Mr = 170.34Mo Kα radiation, λ = 0.71073 Å
Orthorhombic, ImmaCell parameters from 1597 reflections
a = 7.7077 (2) Åθ = 3.6–37.4°
b = 8.0226 (2) ŵ = 5.56 mm1
c = 8.4526 (3) ÅT = 100 K
V = 522.67 (3) Å3Irregular, colourless
Z = 40.26 × 0.18 × 0.16 mm
F(000) = 336
Data collection top
Rigaku SuperNOVA
678 reflections with I > 2σ(I)
Radiation source: micro-focus sealed X-ray tubeRint = 0.017
ω scansθmax = 36.3°, θmin = 3.5°
Absorption correction: analytical
(CrysAlis PRO; Rigaku OD, 2019)
h = 128
Tmin = 0.277, Tmax = 0.454k = 1312
2303 measured reflectionsl = 1214
708 independent reflections
Refinement top
Refinement on F2Hydrogen site location: difference Fourier map
Least-squares matrix: fullAll H-atom parameters refined
R[F2 > 2σ(F2)] = 0.015 w = 1/[σ2(Fo2) + (0.0188P)2]
where P = (Fo2 + 2Fc2)/3
wR(F2) = 0.036(Δ/σ)max = 0.001
S = 1.04Δρmax = 0.50 e Å3
708 reflectionsΔρmin = 0.55 e Å3
25 parametersExtinction correction: SHELXL2018 (Sheldrick, 2015b), Fc*=kFc[1+0.001xFc2λ3/sin(2θ)]-1/4
0 restraintsExtinction coefficient: 0.0043 (6)
Primary atom site location: structure-invariant direct methods
Special details top

Geometry. All esds (except the esd in the dihedral angle between two l.s. planes) are estimated using the full covariance matrix. The cell esds are taken into account individually in the estimation of esds in distances, angles and torsion angles; correlations between esds in cell parameters are only used when they are defined by crystal symmetry. An approximate (isotropic) treatment of cell esds is used for estimating esds involving l.s. planes.

Fractional atomic coordinates and isotropic or equivalent isotropic displacement parameters (Å2) top
Zn10.5000000.2500000.61168 (2)0.01163 (6)
Cl10.5000000.47954 (3)0.76915 (3)0.01375 (6)
N10.28237 (15)0.2500000.47949 (13)0.01603 (17)
H1A0.274 (3)0.3281 (19)0.416 (2)0.045 (4)*
H1B0.206 (5)0.2500000.533 (4)0.090 (11)*
Atomic displacement parameters (Å2) top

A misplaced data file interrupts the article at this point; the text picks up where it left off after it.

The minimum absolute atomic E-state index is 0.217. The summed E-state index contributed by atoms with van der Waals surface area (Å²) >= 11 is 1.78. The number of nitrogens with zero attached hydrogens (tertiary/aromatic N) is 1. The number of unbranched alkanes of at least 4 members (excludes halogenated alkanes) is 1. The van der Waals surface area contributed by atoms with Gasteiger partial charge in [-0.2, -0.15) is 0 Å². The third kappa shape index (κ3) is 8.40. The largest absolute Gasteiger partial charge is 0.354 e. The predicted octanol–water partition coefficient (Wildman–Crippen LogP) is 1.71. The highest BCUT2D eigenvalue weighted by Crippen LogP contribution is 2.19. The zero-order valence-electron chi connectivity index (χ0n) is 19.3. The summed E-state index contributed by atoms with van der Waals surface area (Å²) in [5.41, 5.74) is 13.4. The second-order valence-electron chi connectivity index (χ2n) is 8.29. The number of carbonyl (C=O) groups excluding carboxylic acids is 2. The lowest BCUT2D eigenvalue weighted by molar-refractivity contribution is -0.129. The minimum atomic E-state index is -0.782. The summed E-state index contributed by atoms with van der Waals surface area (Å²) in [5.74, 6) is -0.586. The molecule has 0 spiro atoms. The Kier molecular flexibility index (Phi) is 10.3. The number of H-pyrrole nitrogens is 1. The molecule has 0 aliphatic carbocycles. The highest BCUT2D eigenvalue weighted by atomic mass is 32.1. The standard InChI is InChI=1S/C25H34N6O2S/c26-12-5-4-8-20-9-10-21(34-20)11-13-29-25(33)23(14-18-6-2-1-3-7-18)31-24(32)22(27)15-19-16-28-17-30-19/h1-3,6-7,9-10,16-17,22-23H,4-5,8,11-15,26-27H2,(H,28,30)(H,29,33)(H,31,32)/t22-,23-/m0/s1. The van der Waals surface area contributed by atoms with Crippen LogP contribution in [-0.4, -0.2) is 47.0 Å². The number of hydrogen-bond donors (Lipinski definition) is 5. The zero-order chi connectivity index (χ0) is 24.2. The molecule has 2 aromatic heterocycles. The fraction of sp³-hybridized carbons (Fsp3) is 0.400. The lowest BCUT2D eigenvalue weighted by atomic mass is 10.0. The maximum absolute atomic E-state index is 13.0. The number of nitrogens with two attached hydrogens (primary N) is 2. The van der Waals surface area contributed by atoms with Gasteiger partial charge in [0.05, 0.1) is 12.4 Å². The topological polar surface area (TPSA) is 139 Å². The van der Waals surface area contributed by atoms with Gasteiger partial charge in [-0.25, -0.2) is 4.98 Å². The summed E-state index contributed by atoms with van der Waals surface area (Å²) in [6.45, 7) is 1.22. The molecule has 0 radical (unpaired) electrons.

Zn10.01002 (9)0.01352 (9)0.01134 (9)0.0000.0000.000
Cl10.01288 (11)0.01346 (11)0.01490 (11)0.0000.0000.00253 (7)
N10.0136 (4)0.0211 (4)0.0134 (4)0.0000.0016 (3)0.000
Geometric parameters (Å, º) top
Zn1—Cl1i2.2722 (3)N1—H1Aii0.825 (17)
Zn1—Cl12.2722 (3)N1—H1A0.825 (17)
Zn1—N1i2.0155 (11)N1—H1B0.74 (4)
Zn1—N12.0155 (11)
Cl1i—Zn1—Cl1108.282 (14)Zn1—N1—H1Aii115.0 (13)
N1—Zn1—Cl1108.951 (17)Zn1—N1—H1A115.0 (13)
N1i—Zn1—Cl1i108.951 (17)Zn1—N1—H1B109 (3)
N1—Zn1—Cl1i108.951 (17)H1A—N1—H1Aii99 (2)
N1i—Zn1—Cl1108.950 (17)H1A—N1—H1B109 (2)
N1i—Zn1—N1112.66 (7)H1B—N1—H1Aii109 (2)
Symmetry codes: (i) x+1, y+1/2, z; (ii) x, y+1/2, z.
Hydrogen-bond geometry (Å, º) top
N1—H1A···Cl1iii0.825 (17)2.806 (18)3.4552 (9)137.0 (17)
N1—H1A···Cl1iv0.825 (17)2.897 (18)3.5505 (9)137.6 (16)
N1—H1B···Cl1v0.74 (4)2.95 (3)3.5556 (10)141 (1)
N1—H1B···Cl1vi0.74 (4)2.95 (3)3.5556 (10)141 (1)
Symmetry codes: (iii) x+1, y+1, z+1; (iv) x+1/2, y+1, z1/2; (v) x+1/2, y+1/2, z+3/2; (vi) x1/2, y, z+3/2.


DWB is grateful to the help of Dr Rosario Scopelliti in ISIC of EPFL. We would like to express our great appreciation to Professor László Forró in LPMC of EPFL for the fruitful discussions and support.

Funding information

Funding for this research was provided by: Swiss National Science Foundation (SNF) Sinergia network "NanoSkyrmionics" (grant No. CRSII5-171003).


First citationBrandenburg, K. (2006). DIAMOND. Crystal Impact GbR, Bonn, Germany.  Google Scholar
First citationClark, S., Latz, A. & Horstmann, B. (2017). ChemSusChem, 10, 4735–4747.  CrossRef CAS PubMed Google Scholar
First citationGardner, P. J., Pang, P. & Preston, S. (1989). Thermochim. Acta, 138, 371–374.  CrossRef CAS Google Scholar
First citationMacGillavry, C. H. & Bijvoet, J. M. (1936). Z. Kristallogr. 94, 249–255.  CAS Google Scholar
First citationRigaku OD (2019). CrysAlis PRO. Rigaku Oxford Diffraction, Yarnton, England.  Google Scholar
First citationSheldrick, G. M. (2015a). Acta Cryst. A71, 3–8.  Web of Science CrossRef IUCr Journals Google Scholar
First citationSheldrick, G. M. (2015b). Acta Cryst. C71, 3–8.  Web of Science CrossRef IUCr Journals Google Scholar
First citationWestrip, S. P. (2010). J. Appl. Cryst. 43, 920–925.  Web of Science CrossRef CAS IUCr Journals Google Scholar
First citationYamaguchi, T. & Lindqvist, O. (1981). Acta Chem. Scand. 35, 727–728.  CrossRef Google Scholar

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ISSN: 2056-9890